Twenty-two people died on April 18 and 19, 2020. Top row from left: Gina Goulet, Dawn Gulenchyn, Jolene Oliver, Frank Gulenchyn, Sean McLeod, Alanna Jenkins. Second row: John Zahl, Lisa McCully, Joey Webber, Heidi Stevenson, Heather O'Brien and Jamie Blair. Third row from top: Kristen Beaton, Lillian Campbell, Joanne Thomas, Peter Bond, Tom Bagley and Greg Blair. Bottom row: Emily Tuck, Joy Bond, Corrie Ellison and Aaron Tuck. (CBC)

Carroll worked alongside fellow staff sergeants Addie MacCallum and Steve Halliday in the Bible Hill detachment late on April 18 before they moved to the makeshift command post in Great Village in the early hours of April 19. 

Video interviews strike an 'appropriate balance'

"We have settled on what we believe is the appropriate balance that allows the public to hear and understand this evidence in a meaningful way while minimizing potential harm to the witnesses," reads the decision from the Mass Casualty Commission.

Given the health information of the officers, which is private, the commission lawyers said allowing them to testify "in a way that reduces the stress and time pressure that arises from giving oral evidence in live proceedings" will facilitate their answers and provide "better evidence."

Scott said that the mechanism for requesting accommodations isn't unusual: in court cases, witnesses might have the option of testifying behind a screen or with a support person.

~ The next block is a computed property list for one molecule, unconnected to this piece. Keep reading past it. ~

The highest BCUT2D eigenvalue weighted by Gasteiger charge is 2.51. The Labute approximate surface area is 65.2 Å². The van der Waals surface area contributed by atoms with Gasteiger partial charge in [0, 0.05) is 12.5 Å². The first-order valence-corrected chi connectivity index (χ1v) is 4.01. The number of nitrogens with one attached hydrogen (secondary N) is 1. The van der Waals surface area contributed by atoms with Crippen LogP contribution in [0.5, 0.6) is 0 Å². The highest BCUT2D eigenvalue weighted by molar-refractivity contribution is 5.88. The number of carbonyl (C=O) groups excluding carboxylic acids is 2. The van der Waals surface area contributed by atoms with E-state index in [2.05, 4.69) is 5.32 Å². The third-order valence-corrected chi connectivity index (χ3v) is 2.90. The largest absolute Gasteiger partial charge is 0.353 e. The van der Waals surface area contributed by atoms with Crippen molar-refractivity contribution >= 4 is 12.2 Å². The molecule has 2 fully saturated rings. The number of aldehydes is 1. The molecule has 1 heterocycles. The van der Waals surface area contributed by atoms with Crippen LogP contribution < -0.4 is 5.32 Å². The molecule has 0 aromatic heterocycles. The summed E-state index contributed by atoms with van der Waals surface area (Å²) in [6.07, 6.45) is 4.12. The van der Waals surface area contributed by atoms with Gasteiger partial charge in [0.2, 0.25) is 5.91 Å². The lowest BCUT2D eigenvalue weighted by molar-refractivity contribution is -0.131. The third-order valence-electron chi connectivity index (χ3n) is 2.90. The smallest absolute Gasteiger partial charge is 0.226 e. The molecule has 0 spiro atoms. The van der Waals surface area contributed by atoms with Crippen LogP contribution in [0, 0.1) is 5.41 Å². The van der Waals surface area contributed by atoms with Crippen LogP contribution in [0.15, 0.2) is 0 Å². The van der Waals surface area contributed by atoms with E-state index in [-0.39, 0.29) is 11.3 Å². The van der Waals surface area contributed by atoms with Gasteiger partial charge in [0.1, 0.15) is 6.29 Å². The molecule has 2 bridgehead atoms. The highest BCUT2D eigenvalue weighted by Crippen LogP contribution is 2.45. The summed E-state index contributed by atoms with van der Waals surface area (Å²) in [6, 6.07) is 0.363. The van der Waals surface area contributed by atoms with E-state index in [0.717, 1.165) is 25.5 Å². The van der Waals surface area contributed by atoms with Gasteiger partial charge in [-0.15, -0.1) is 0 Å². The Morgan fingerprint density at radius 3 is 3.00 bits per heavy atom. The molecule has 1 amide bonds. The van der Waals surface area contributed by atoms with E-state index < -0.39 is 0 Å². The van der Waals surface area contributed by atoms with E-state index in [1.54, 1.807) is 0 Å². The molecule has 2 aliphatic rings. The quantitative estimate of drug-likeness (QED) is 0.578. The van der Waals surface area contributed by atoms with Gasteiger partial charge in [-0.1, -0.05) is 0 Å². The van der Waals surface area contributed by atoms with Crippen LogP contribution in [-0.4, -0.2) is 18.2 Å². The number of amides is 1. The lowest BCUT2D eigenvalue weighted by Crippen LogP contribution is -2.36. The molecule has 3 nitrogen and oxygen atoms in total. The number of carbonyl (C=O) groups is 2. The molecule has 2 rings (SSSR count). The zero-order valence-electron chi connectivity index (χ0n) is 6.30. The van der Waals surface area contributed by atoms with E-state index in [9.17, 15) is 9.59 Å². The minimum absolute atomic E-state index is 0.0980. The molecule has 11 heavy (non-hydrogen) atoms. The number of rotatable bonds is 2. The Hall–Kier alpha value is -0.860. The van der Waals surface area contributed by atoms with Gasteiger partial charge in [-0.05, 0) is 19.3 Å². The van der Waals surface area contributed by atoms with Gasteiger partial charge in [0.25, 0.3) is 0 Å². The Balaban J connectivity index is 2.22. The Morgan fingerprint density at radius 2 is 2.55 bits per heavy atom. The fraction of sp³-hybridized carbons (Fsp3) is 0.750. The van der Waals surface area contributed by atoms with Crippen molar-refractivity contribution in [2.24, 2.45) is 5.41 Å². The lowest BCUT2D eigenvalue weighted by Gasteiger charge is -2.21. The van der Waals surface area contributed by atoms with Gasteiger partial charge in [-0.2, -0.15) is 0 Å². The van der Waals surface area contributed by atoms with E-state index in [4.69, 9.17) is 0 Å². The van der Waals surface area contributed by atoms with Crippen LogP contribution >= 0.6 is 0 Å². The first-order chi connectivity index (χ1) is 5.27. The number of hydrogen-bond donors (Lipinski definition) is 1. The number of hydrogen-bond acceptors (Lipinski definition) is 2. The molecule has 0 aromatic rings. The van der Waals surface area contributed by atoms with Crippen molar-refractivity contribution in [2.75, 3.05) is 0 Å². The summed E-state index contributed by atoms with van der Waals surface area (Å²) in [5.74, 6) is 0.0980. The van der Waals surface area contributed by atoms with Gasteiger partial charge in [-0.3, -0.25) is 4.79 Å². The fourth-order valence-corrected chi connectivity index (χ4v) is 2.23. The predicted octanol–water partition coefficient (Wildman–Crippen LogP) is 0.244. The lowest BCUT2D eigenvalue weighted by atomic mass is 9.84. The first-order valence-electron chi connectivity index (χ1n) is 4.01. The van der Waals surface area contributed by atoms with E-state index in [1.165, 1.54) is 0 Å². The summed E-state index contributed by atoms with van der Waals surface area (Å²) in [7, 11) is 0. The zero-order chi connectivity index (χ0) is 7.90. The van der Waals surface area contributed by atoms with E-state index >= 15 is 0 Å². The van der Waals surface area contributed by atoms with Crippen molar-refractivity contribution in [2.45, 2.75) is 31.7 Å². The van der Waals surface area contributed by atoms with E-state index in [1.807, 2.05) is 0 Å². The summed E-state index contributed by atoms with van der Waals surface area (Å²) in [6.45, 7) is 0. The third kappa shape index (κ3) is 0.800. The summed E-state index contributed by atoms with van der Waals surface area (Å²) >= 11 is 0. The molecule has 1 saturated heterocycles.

But, he said the requests made by the attorney general and NPF on behalf of these officers are really restrictions.

Michael Scott is a lawyer with Patterson Law, a firm representing more than a dozen families of Portapique victims. (CBC)

While Scott said participant counsel like he and his Patterson colleagues "technically" have a say in the accommodations process and can submit their comments about certain requests, they have no idea why each one was requested so it's hard to say whether or not they're reasonable.

Scott said the setup approved for Rehill and O'Brien, where the officers are only questioned by commission lawyers with submissions from family participants, is not acceptable.

"If that's the way we're going to handle those witnesses there's really no point in calling them at all," Scott said.

"The evidence isn't tested … it's largely a not very fruitful process."

He added that this approach, when compared with the hours spent on technical witnesses and evidence of other people who didn't hold command positions, undercuts the inquiry's credibility.

Scott said while he knew going into the inquiry that the material would be difficult, he would "not have ever expected" that the greatest challenges would be trying to carry out the job he was asked to do, such as fighting to hear from witnesses.

When asked about the officers' accommodation decision, a spokesperson for the NPF said Tuesday that the union "won't be making any public comment about legal matters."

The inquiry resumes Wednesday in Truro.

With files from CBC's Mainstreet